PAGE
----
My money is still on Trump

hree years ago, recently ousted Secretary of State Rex Tillerson called President Donald Trump a “moron.” Given what has been displayed so far by Messrs, Tillerson and Trump, I opined that the former was more worthy of the epithet than the latter. Still, back then I wrote that my money was on Trump, and I came out right! President Trump is on the cusp of being elected yet again. Not only that, but he could also go on to be elected a third time should the Constitution allow it. Again, not only do I see this coming, but I also actively seek it.
Like many Americans, for me, it’s Hobson’s Choice when it comes to candidates. The former vice president, now the presumptive Democratic nominee, Joe Biden, is trying his hand at the presidency for a third time. In 1988 and 2008 he tried, but ended up the 47th vice president of the U.S. His various gaffes have shown us one thing: He does not pay attention to what he is doing. At 77 years of age, if he gets elected, he would delegate everything to the leftover bureaucrats from the Obama administration who would gladly go back to their unfinished NeoCon agenda: fomenting new Springs, bringing in new “democracies” and new dictatorships, simultaneously. Victoria Nuland will joyously run back to her desk at the State Department to start new wars in Ukraine and once again tell people “F*** the EU.” In fact, Turkey’s long years of deprivation of aerial defense is the legacy of those bureaucracies, and I suspect they will try to add more to it.
Still, many Americans are going to vote for Mr. Trump not because they hate Biden and the Democrats for not offering anything better but because they like Trump’s policies. They don’t care if the “Deal of the Century” rolled out to bring in peace in the Middle East was prepared by Jared Kushner after consulting 25 books on the subject. I am sure most of those books are illustrated real estate brochures put out by various partners among the companies operating in occupied Arab lands, but his pugnacity and his father-in-law’s confidence in him make one tremble with the fear that Nuland’s adulterous preferences with foreign nations are still alive at the State Department. Most of the American electorate is less obsessed with what the U.S. government is doing for foreign nations than they are with what it is doing for them. Despite the setback due to that tiny little virus that produced 90,000 deaths and 1.5 million infections, the economic shrinkage sustained is only 5% and the American people still remember that the gross national product (GNP) dropped twice during the Obama years – despite no epidemics.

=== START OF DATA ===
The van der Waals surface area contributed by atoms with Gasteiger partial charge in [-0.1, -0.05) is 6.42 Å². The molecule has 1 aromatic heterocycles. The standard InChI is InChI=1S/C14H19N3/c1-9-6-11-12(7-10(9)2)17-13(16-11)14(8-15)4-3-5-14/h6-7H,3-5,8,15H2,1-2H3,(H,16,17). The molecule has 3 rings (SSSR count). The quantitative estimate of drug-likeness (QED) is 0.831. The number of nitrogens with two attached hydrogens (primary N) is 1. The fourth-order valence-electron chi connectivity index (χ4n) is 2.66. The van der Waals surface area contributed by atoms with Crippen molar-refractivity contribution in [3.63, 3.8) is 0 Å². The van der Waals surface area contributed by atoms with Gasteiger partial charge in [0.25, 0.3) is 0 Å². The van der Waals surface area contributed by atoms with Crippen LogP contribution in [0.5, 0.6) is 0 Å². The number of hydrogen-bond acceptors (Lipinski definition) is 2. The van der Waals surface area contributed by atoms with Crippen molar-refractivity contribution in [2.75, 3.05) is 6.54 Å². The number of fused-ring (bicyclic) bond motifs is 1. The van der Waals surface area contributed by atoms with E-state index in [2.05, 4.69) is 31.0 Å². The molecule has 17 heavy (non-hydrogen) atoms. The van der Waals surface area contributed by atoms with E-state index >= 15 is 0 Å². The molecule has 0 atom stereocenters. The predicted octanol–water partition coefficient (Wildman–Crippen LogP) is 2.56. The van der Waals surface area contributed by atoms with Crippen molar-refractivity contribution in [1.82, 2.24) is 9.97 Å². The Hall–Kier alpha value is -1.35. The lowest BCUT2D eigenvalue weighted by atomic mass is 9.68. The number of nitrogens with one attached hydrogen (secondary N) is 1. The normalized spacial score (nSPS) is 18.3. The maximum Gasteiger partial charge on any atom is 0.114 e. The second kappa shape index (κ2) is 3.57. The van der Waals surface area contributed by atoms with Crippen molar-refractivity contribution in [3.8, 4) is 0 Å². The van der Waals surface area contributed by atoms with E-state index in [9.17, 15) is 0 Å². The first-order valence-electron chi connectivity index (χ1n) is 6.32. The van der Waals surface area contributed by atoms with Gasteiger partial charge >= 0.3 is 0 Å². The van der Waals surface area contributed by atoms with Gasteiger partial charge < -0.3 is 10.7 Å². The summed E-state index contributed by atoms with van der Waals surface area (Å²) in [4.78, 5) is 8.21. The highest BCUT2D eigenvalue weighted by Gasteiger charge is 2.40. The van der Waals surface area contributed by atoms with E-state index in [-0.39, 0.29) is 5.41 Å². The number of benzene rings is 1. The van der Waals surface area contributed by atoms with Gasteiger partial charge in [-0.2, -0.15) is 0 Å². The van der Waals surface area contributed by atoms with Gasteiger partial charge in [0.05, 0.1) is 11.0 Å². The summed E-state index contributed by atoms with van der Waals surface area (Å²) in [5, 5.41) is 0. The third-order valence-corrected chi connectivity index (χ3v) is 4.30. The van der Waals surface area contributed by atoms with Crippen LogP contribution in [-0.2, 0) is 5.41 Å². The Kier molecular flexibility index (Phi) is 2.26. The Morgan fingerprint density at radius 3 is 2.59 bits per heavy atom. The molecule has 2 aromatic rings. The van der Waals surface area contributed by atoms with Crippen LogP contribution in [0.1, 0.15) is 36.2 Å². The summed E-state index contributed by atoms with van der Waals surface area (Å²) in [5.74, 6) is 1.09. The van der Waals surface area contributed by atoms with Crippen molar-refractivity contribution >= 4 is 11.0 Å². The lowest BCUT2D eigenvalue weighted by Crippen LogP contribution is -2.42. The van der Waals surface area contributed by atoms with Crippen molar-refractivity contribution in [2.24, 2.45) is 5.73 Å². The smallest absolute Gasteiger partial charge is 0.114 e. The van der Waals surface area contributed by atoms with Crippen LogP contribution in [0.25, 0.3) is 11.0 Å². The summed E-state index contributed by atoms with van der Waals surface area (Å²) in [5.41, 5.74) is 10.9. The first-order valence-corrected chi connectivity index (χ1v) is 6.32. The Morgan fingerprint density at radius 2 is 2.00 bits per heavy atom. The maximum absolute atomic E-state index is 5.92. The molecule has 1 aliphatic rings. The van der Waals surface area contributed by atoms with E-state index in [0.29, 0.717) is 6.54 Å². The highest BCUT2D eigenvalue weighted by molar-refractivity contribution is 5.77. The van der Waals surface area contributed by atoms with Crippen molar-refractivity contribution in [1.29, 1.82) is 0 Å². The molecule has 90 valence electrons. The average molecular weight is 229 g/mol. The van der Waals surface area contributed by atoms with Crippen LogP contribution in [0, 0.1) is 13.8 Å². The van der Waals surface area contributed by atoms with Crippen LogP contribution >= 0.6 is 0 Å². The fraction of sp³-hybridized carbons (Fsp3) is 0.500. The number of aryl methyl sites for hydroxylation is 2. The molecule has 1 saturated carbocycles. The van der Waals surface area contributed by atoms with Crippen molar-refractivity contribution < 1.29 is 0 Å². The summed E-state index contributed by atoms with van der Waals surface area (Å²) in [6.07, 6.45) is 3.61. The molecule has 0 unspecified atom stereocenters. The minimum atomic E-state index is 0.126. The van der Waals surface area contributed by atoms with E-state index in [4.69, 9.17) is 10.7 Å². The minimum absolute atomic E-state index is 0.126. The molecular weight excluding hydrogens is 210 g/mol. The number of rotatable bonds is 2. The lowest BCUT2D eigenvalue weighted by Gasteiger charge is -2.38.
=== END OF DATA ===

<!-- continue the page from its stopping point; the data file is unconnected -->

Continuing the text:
Unlike most Americans though, I have a little suspicion that this time Trump may bend over backward to get the economy back in shape – thus allowing fat cats holding the monetary levers to push him in that so-called “Deal of the Century.” Those fat cats and their brethren in Israel strongly wish to see that deal realized, not because they want peace in Palestine, but simply because it presents new business opportunities that would bring Arab oil money into new ventures, thereby benefiting from the cheap Arab labor in Gaza and Egypt.
All these expectations or fears are contingent upon an equation that has the coronavirus and epidemic on one hand and the reopening of the economy on the other. If the president had been able to put a cap on his intolerance of the media, the U.S. economy would have easily turned around to go back where it was two months ago. It is always the economy that decides – not the small mom-and-pop stores, but the giants that make the U.S. the biggest in the world. If Trump can control his nerves, they would.
What if Trump keeps blowing gasket as much as he does right before the elections? I have a hunch that Americans still need to ask whether what former White House press secretary Ari Fleischer says is true. Fletcher thinks the presumptive Democratic nominee is growing “worse” mentally. Speaking on the virus last week, Biden last week fumbled figures of lost jobs and lost lives. It looks like a trivial mix-up, but as Fleischer says: Before a major election, nothing is trivial.

Source Daily Sabah

Print Friendly, PDF & Email

About the author

Hakki Ocal

Hakki Ocal

Hakkı Öcal is a columnist at both Daily Sabah and Milliyet newspapers, which are based in Istanbul. He is also an advisor to the President of Ibn Haldun University.